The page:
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In passing the legislation, Minnesota became one of just four states to offer undocumented students financial aid.
The formula that determines the size of a student’s state grant is built around the federal Pell Grant Program. So the Pell grant amount is subtracted — even in the case of illegal immigrants, who are not eligible for federal aid.
That formula, written into law, might be the answer to the question: “Why am I getting such a small grant?” Dodds said. “We may look at changing the law in the future.”
During a round-table talk Monday with Pogemiller, a handful of students told him about being unsure, as high schoolers, whether to tell their counselors that they were undocumented, working multiple jobs to pay tuition bills and taking semesters off to save up. Several said they hope this law means the application process is easier for their younger siblings.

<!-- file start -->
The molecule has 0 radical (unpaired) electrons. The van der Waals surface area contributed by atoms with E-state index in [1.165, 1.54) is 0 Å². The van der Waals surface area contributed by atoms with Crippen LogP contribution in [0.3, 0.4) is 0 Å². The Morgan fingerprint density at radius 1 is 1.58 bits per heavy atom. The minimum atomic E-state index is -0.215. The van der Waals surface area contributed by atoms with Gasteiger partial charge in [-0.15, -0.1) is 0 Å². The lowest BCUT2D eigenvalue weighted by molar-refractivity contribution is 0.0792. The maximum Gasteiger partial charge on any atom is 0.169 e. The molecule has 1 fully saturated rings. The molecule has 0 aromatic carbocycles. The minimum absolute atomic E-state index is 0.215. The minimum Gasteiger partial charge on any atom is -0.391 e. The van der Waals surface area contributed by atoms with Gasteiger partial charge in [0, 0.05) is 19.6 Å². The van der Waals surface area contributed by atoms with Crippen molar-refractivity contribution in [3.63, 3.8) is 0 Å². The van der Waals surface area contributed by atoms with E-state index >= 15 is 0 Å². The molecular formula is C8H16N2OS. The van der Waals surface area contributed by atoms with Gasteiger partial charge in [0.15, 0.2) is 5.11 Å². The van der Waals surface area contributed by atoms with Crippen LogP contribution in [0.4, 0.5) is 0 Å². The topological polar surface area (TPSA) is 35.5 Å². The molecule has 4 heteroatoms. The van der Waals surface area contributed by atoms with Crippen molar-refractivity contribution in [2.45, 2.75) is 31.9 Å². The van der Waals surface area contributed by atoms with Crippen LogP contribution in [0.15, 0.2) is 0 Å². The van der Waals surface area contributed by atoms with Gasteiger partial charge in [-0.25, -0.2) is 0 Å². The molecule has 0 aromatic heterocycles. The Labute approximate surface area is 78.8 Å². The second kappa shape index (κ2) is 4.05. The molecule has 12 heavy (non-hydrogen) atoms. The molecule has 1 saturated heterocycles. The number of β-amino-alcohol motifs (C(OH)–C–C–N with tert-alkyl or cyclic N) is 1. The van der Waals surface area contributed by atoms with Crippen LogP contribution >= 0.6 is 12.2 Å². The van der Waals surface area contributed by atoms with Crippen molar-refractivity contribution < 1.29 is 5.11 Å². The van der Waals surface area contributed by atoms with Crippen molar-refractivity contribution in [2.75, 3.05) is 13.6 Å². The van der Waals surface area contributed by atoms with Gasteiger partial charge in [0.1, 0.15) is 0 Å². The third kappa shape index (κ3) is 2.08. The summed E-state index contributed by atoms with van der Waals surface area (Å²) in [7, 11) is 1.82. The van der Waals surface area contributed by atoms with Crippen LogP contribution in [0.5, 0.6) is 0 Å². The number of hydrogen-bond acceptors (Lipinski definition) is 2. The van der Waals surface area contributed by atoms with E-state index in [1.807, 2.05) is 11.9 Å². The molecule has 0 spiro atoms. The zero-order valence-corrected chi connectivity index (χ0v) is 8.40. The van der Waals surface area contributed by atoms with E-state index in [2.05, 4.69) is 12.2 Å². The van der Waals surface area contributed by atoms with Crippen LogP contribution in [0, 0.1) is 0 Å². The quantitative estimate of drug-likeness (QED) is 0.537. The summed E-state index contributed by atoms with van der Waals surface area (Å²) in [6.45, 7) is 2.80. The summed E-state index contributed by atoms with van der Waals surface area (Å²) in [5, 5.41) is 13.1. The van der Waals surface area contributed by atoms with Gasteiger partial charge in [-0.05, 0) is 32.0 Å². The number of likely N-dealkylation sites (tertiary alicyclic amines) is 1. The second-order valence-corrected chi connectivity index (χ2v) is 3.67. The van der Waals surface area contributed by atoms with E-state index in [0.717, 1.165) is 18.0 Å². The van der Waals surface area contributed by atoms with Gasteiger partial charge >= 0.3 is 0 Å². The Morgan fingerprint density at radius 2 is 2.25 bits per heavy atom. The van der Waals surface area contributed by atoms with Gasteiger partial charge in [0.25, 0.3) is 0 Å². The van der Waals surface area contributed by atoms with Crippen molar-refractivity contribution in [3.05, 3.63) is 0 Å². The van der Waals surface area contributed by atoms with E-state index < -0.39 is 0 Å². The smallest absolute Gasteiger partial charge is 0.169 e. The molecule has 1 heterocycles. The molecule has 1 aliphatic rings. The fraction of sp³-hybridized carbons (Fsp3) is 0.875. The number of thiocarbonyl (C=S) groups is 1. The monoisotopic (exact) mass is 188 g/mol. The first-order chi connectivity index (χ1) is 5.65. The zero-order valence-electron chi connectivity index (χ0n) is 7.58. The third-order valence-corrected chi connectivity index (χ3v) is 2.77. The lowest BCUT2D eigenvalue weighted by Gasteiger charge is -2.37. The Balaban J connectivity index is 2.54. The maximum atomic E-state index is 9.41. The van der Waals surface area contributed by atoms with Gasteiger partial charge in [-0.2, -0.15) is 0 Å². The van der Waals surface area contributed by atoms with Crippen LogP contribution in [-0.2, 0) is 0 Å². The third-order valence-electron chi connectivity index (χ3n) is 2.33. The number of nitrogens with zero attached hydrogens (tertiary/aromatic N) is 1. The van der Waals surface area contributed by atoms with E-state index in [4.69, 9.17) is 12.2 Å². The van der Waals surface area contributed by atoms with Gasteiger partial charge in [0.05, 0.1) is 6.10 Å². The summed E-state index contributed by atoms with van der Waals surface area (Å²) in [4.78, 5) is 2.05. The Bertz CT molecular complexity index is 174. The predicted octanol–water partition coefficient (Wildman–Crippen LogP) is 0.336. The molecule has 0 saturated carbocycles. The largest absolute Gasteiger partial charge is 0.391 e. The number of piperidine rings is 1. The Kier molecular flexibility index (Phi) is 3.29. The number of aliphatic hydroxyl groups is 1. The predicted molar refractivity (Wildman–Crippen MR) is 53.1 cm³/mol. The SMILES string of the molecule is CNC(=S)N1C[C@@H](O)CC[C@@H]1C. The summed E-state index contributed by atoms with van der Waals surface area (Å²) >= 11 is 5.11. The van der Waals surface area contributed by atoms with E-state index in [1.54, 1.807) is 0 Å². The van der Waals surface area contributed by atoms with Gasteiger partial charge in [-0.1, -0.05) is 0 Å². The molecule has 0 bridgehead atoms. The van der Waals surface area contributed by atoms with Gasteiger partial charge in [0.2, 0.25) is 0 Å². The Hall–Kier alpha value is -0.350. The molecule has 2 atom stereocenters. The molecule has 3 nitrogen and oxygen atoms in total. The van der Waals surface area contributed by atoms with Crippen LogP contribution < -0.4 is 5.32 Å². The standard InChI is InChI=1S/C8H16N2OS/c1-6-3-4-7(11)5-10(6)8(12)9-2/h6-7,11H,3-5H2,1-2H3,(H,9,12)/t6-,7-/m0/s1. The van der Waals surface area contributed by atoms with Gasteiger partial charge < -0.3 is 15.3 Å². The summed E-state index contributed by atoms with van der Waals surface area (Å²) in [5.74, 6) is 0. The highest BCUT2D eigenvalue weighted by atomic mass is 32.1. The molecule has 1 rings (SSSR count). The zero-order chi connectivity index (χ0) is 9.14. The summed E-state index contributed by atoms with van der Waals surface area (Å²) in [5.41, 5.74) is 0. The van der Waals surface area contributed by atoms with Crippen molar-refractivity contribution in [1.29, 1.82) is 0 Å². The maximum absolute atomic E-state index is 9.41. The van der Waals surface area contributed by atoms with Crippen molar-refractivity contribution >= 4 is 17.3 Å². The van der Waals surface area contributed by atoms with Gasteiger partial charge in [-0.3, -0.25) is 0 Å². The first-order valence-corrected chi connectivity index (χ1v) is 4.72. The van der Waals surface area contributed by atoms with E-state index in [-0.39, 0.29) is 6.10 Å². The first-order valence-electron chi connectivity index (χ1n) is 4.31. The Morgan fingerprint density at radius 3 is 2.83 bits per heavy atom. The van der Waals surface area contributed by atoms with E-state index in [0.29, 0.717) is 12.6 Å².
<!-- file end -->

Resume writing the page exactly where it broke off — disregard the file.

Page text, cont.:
Oscar Martinez, a rising sophomore at Augsburg studying chemistry, said that he’s “envious” of his little sister, who is 17 years old and also undocumented. “But it’s a good envious,” he said. “I’m happy that she won’t have to experience all the hardship.”
Pogemiller stressed that he and others will push to improve the grant formula so that it doesn’t penalize students who can’t apply for federal grants.
“I’m so sorry that it’s not perfect yet,” he told them, turning to Martinez. “It’ll get there, hopefully for your sister, for your siblings.”
Jenna Ross • 612-673-7384